The Book of Lost Things

The Book of Lost Things

3.98 (51,144 ratings by Goodreads)
By (author) 

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High in his attic bedroom, twelve-year-old David mourns the death of his mother. He is angry and alone, with only the books on his shelf for company. But those books have begun to whisper to him in the darkness, and as he takes refuge in his imagination, he finds that reality and fantasy have begun to meld. While his family falls apart around him, David is violently propelled into a land that is a strange reflection of his own world, populated by heroes and monsters, and ruled over by a faded king who keeps his secrets in a mysterious book... The Book of Lost Things. An imaginative tale about navigating the journey into adulthood, while doing your best to hang on to your childhood.
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Product details

  • 9-12
  • Paperback | 339 pages
  • 131 x 195 x 28mm | 245g
  • New York, NY, United States
  • English
  • Reprint
  • 1442429348
  • 9781442429345
  • 57,649

Rating details

51,144 ratings
3.98 out of 5 stars
5 34% (17,644)
4 38% (19,412)
3 21% (10,528)
2 5% (2,770)
1 2% (790)

Our customer reviews

Enthralling and really enjoyable. John Connolly cleverly twisted the stories we knew and loved and turned them into more fascinating â?? albeit sinister â?? tales. I must admit that I only found things interesting when David got into the forest. But from then, I was hooked. I liked the mystery and the thrill of the adventure â?? for it was an adventure, however dangerous it was. I liked the people David met and who helped him: the Woodsman, Roland, Anna and even the dwarfs. I liked how David transformed from a sad and frightened boy into a brave child capable of helping and saving others and himself. Above all, I liked that he learned his lesson and made amends with people in his life. There were heartbreaking times but there were also moments of triumph. I think both helped David change into a child ahead of his years. And itâ??s not necessarily a bad thing because he learned a lot through his journey that made him a better person. I especially liked the twists in the story: the identity and the story of the king, who the Crooked Man was, the reappearance of a friend towards the end, the reason why there are Loups and other sinister creatures in the forest. Everything was well-thought of and well-executed. Davidâ??s adventure intertwined with a darker version of the fairy tales made up for a very engrossing story. The ending reminded me of The Chronicles of Narnia. Like the Pevensie siblings with Narnia, David returned to the forest in the end, just like what the Woodsman said. And I imagined it to be a bittersweet reunion because while David left his world, he returned to a land wherein he had a great adventure and learned a lot. THE BOOK OF LOST THINGS is a beautiful amazing book. Recommended to readers of all ages. I loved more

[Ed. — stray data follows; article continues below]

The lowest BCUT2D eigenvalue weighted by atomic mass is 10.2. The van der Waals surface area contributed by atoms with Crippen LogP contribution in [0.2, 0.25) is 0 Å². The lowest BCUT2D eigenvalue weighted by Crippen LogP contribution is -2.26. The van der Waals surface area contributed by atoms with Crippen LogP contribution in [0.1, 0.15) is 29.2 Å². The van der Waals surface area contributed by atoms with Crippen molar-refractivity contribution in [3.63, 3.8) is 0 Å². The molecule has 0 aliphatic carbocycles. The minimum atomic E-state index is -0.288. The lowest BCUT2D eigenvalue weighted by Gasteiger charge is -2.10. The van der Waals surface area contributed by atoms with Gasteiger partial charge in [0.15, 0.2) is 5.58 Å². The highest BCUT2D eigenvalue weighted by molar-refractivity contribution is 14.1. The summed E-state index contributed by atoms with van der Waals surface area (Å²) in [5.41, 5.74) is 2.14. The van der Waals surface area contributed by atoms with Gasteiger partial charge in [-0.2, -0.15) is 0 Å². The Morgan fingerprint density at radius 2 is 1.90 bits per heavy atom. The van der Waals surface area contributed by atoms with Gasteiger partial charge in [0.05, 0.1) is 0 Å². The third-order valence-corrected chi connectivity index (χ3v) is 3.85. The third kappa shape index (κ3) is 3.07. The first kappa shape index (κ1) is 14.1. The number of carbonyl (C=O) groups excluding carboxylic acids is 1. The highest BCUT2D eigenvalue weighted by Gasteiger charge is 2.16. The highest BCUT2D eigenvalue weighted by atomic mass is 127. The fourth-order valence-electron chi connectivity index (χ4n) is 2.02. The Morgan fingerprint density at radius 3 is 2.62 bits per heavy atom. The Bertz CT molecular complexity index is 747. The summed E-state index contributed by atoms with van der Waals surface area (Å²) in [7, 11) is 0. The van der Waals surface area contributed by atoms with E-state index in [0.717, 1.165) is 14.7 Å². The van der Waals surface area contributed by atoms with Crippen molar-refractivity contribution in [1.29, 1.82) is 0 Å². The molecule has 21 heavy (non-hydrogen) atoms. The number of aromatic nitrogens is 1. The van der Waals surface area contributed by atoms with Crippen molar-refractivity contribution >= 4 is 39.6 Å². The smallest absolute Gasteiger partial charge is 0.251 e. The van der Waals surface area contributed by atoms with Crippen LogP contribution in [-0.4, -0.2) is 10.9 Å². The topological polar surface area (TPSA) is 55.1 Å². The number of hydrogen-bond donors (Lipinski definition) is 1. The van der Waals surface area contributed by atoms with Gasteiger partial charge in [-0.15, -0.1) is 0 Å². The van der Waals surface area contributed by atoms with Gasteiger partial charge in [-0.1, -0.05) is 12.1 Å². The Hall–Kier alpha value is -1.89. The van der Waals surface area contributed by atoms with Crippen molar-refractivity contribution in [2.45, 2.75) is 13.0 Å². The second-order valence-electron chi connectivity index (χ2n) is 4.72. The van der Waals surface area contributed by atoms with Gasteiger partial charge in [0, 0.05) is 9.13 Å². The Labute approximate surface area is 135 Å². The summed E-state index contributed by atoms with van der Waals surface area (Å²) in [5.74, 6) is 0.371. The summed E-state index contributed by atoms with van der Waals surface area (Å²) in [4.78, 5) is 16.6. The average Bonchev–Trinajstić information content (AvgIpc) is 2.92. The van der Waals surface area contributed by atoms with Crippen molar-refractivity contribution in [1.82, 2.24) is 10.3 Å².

by Julie Rimpula
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